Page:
Equally right, you said on 5 October that the West's 'public enthusiasm for Mr Yeltsin . . . was liable to provoke the nationalist reactions he is trying to resist'.
But most of the time British correspondents in Moscow, British ministers, and United States officials have, despite his continuous lawlessness, been writing and talking about 'reformist/democrat' Yeltsin, and about his critics as 'hardliners', recalcitrant Communists and 'conservatives', who deserved what they got from Yeltsin's tanks. 'A victory for democracy', one British minister said: 'we must stand by Mr Yeltsin in his hour of need'. For Warren Christopher, Russia was 'the United States' foreign policy success story'.
Now the Duma results are in, and we know that only a few more than 50 per cent voted, let us notice:
1. Zhirinovsky's 23.5 per cent amounts to about 12 per cent of the electorate, and
2. Russia's choice (more accurately, the IMF's choice) was supported by about 7 per cent of the electorate - no doubt that tiny class of a few million, identified by the Russian Ministry of Labour, who have grown very rich indeed while everyone else has suffered bitterly under the 'shock therapy'.
It would be nice if we could really know now whether Zhirinovsky will be a dictator or a mere clown, but we can't: and in fact it depends substantially on us. He is the logical result of the 'shock therapy' inflicted by the undisciplined ideologues of the IMF, and their Russian clones. Were we to listen, say, to Viktor Chernomyrdin instead of to Yegor Gaidar, we could probably ensure that a transient clown is what Zhirinovsky will turn out to have been. But if we carry on as before, we can easily promote dictatorship in Russia: most probably the serious military dictatorship the Yeltsin constitution and the new military doctrine are constructed to allow, rather than that of a loose cannon like Zhirinovsky.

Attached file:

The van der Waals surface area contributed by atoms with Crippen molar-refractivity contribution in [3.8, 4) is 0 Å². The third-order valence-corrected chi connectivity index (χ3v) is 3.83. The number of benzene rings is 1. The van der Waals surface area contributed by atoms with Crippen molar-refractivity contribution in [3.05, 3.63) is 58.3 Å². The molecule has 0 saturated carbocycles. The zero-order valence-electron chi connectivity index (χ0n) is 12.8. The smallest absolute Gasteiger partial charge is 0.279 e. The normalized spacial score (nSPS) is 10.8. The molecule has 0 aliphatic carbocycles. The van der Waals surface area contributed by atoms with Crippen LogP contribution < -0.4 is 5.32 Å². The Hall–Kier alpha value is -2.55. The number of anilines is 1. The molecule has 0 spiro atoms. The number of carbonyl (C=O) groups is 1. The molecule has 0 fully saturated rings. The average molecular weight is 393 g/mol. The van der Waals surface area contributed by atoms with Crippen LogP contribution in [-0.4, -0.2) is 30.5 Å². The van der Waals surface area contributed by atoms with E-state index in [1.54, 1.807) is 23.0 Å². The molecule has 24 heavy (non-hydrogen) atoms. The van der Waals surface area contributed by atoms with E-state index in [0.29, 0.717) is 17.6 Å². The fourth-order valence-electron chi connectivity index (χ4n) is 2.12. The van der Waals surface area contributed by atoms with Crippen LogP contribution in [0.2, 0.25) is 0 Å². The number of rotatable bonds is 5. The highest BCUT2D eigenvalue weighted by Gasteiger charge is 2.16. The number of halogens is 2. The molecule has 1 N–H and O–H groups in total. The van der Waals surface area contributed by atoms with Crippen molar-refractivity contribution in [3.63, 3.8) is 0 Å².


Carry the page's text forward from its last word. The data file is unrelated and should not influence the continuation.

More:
In Russia today, IMF-type market shock therapy reform and democracy do not, cannot, and will not, co-exist. Mr Chernomyrdin, Russia's quiet and intelligent prime minister, knows that 'there are many countries with market economies which . . . drag out a miserable existence . . . This should be prevented from happening in our society.' The Russian electorate and armed forces agree with him.
'This year,' Mr Chernomyrdin says, 'even though it was very difficult, we added a social dimension' to progress towards a 'market system'. This is what democracy demands, even if it is not in the IMF remit.